In July 2019, a high-wind storm on Table Rock Lake in Branson, Missouri sank a duck boat operated by Ride the Ducks, a duck boat tour company that operated in Seattle, Branson, and other cities at the time. The amphibious vessel was carrying 31 passengers when it sank, eventually killing 17 of them in the rough waters. Many of those who died were part of the same family.
The vessel, Stretch Duck 7, was originally built in 1944 as a troop and equipment carrier during World War II. After WWII, duck boats were repurposed as tourist vehicles that took visitors on tours of both land and water. However, experts have noted that these vehicles are potentially unsuitable for civilian use; duck boats have been in involved in several high-profile, fatal accidents in just the last few years.
Because the Branson duck boat accident is part of an ongoing criminal investigation, the National Transportation Safety Board notes that it hasn't been privy to much information about the incident; key witnesses have declined to speak to the NTSB, and the Marine Board of Investigation (US Coast Guard) has not scheduled hearings as of November 2019. That said, the NTSB has gathered what it can to release a safety recommendation.
The Sinking of Miss Majestic in 1999
Two decades ago, another duck boat vehicle sank and caused multiple fatalities, prompting the NTSB to issue a safety recommendation. Then, the NTSB said that duck boats lacked "reserve buoyancy," which puts them at risk for rapid sinking. They also pointed out that duck boats made it difficult for passengers to exit in an emergency. In their 2000 report, they wrote that "the potential exists for another life-threatening accident similar to the sinking of the Miss Majestic, unless the vulnerability to flooding and sinking is addressed."
In their new report 19 years later, the NTSB repeats their original recommendations, noting that the same issues that sank the Stretch Duck 7 are the same issues that they identified in 2000: susceptibility to flooding, poor passenger safety, and more. In this case, the Stretch Duck 7 was caught in high winds and large waves, sinking it only 250 feet from the shore. Investigators found that there was no hull breach, and the side curtain on the vessel was only open on one side. The Miss Majestic flooded due to a gap in the driveshaft, but again, it was not due to a hull breach. Duck boats are, in their design, susceptible to flooding.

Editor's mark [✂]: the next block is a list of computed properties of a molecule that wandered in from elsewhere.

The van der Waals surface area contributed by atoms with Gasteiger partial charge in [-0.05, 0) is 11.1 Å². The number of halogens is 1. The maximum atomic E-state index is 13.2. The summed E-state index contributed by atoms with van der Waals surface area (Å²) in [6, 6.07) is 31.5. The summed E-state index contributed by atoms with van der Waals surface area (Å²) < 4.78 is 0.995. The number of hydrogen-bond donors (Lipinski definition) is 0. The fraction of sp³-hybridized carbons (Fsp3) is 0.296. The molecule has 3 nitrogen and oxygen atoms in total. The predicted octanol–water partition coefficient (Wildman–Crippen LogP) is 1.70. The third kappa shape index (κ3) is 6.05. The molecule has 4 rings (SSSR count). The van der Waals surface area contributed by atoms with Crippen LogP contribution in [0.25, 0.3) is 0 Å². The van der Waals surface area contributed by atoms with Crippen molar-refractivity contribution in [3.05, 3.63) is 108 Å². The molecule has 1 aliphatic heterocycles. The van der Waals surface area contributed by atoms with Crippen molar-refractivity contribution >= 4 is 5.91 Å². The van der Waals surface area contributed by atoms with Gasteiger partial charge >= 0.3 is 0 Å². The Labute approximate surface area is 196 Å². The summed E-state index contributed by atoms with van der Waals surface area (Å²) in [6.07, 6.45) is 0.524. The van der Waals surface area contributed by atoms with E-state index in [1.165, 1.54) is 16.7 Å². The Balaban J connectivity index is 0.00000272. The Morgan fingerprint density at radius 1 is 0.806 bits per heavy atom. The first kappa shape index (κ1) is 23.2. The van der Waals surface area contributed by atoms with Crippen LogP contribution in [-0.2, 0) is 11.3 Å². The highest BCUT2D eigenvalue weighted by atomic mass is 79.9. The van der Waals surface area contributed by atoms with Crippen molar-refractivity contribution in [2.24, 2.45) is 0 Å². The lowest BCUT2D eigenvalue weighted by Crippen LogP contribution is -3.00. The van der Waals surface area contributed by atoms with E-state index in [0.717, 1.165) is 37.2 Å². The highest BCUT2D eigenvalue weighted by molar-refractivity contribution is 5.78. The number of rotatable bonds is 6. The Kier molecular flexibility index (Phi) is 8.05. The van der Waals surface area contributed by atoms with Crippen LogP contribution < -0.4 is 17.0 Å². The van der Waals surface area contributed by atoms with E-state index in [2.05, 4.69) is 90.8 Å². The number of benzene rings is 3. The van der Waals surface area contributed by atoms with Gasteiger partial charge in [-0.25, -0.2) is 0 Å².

The safety recommendations in the updated NTSB report include:
- Providing reserve buoyancy (improving stability in a flooding event)
- Removing canopies and side curtains that trap passengers inside
In both cases, the NTSB recommends that the Coast Guard make these modifications mandatory.
Action Taken on Previous NTSB Duck Boat Recommendations
Since the sinking of Miss Majestic in 1999, the NTSB has issued 22 safety recommendations, but only 9 of them have been classified as "Closed - Acceptable Action" or "Closed - Exceeds Recommendation Action." Four of the remaining recommendations are currently awaiting a response, and nine more have been closed for either "Unacceptable Action" or "Unacceptable Response." In other words, nearly half of the safety recommendations made about duck boats have been ignored or defied.
Regarding the sinking of the Miss Majestic in 1999 and the sinking of the Stretch Duck 7 in the 2018 Branson duck boat accident, the report says, "The NTSB believes that the failure to implement the safety recommendations related to providing reserve buoyancy for [duck boats] contributed to the sinking of the Stretch Duck 7 on Table Rock Lake on July 19, 2018." It goes on to say that the fixed canopy on the Branson vessel also contributed to passenger fatalities, as was the case for Miss Majestic.
In other words, the NTSB has asserted that we've been here before, and we'll be here again if the duck boat industry doesn't take action on the agency's safety recommendations.
Lack of Voluntary Action by Duck Boat Operators
In 1999, the NTSB sent its recommendations to 30 duck boat operators. Half of them did not respond, two companies ceased using duck boats altogether, and the rest followed the recommended action or took alternate acceptable actions. Because half of the operators didn't respond at all, the NTSB recommended that the Coast Guard enforce the carrying-out of their safety recommendations.
The NTSB said, "Because the industry has, by and large, refused to take voluntary action to address this risk, the Safety Board considers it imperative that a regulatory authority takes steps to ensure that all amphibious passenger vehicles will not sink in the event of an uncontrolled flooding event." The Coast Guard disagreed, said that duck boats were as safe as any other vessel with the same size and passenger capacity, and took no action.
Shared Responsibility Among All Duck Boat Operators
Regardless of whether Ride the Ducks Branson received recommendations directly from the NTSB, the issues afflicting duck boats are a matter of public record. There is no excuse for any operator to continue using these poorly-designed, dangerous vessels as tourism vehicles. Should another soul ever suffer in a duck boat accident on the water, our duck boat accident lawyers will be there to hold them accountable and make sure these boats are either modified or removed from service.
Speak with Arnold & Itkin LLP today if you or a loved one was injured in a duck boat accident. Our firm advocates for the injured and grieving, helping them hold negligent companies accountable for their pain. Call (888) 493-1629 today for more information.